To continue the story of my client who had emailed me about the sudden rise in cost and MOQ from her vendor in Liaoning. When I told my client that she had done everything she could have done with this vendor, in terms of visiting them, starting out with a small order and then QC’ing the order before it left China, I added that the only thing she might not have done was to send the vendor a strong message that sudden and steep price hikes would not be tolerated. To this she replied:
“We actually DID have the conversation about cost hikes on our visit. It came about by accident. We were at the market and I was surprised at the cost of the stretch velvet, which was higher than what we pay in the south – I told Mary I was surprised that they could give us such a good price with the cost of velvet that high. And she flat out said that her boss said to give us a good price to get our business, so I brought that to a grinding halt and we discussed this. I told them that we did not operate that way. We expected the correct price at the outset etc etc. Bob and I further discussed it with them in a formal meeting.”
After I received this reply, I spent a few hours on some other China sourcing blogs just to see what other people who work in China and encounter this problem advise. But, I did not find anything beyond what I advised and what my client did. In other words there is really nothing you can do to prevent these sudden cost hikes. Nevertheless, I would qualify my advice to my client and say that you never want to appear desperate to a vendor or give them the impression that they, the vendor, are everything you have been looking for. You should always leave them with the feeling that you would like to do business with them but that you have plenty of other options. I am not sure my client did this or not.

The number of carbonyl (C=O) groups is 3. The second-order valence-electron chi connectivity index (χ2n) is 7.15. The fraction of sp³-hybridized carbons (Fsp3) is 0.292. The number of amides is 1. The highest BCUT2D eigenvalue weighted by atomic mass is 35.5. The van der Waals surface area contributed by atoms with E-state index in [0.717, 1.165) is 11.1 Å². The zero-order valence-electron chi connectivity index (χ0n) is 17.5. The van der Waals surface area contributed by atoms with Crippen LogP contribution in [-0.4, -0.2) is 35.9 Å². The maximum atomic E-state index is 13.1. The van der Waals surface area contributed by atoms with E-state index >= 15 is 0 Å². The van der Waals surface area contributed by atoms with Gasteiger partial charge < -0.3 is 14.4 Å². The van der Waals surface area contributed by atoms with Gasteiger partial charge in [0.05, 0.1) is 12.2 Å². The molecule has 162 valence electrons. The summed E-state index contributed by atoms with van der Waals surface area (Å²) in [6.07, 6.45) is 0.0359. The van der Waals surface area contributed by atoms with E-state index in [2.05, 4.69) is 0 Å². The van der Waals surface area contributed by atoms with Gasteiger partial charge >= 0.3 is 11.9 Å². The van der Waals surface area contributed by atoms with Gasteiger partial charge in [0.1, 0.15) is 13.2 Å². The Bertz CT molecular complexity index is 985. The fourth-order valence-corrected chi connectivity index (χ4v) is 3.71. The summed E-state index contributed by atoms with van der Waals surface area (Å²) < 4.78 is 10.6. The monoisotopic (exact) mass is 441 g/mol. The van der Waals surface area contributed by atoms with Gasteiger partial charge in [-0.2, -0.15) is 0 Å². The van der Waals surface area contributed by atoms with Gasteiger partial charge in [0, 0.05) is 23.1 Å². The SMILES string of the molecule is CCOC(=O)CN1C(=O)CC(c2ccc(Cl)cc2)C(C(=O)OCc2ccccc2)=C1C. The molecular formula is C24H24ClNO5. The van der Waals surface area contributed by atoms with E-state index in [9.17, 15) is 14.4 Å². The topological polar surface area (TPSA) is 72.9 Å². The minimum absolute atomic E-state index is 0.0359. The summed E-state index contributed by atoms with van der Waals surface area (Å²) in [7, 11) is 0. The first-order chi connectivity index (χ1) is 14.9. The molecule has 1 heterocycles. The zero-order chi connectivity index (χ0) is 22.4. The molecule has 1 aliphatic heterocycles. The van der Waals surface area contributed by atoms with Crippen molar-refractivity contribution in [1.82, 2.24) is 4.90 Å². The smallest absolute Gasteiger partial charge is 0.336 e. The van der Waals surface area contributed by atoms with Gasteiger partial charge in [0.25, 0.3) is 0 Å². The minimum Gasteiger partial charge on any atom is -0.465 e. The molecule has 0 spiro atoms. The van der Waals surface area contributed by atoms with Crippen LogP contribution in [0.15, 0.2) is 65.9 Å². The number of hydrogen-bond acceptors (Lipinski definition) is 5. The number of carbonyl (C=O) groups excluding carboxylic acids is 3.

Thinking more about this issue over the weekend, another thought occurred to me, namely that it is SOP in China for vendors, when asked, to tell you which companies they have manufactured for. The vendor in Liaoning listed companies from all over the world, including some global names, on the questionnaire that I submitted to them at the time I was reaching out to factories. So assuming you have gone to China and audited a factory and everything checks out the last step in the process might be to ask your vendor who their other customers are and ask them to prove to you that they have had longstanding relationships with some of these companies. They should be able to provide this to you in the form of invoices. I have never in fact tried this but it might be a way to see if a vendor is a good long-term prospect. After all if an overseas company has been a customer of Vendor X for 3 or 4 years it tells you that Vendor X probably does not have a lot of unreasonable cost hikes. However, I would only try this if I was on site at the vendor’s office, and was more or less prepared to give them an order. I would think then that they would be willing to pull out some invoices right there to demonstrate to their customer that they were a reliable vendor.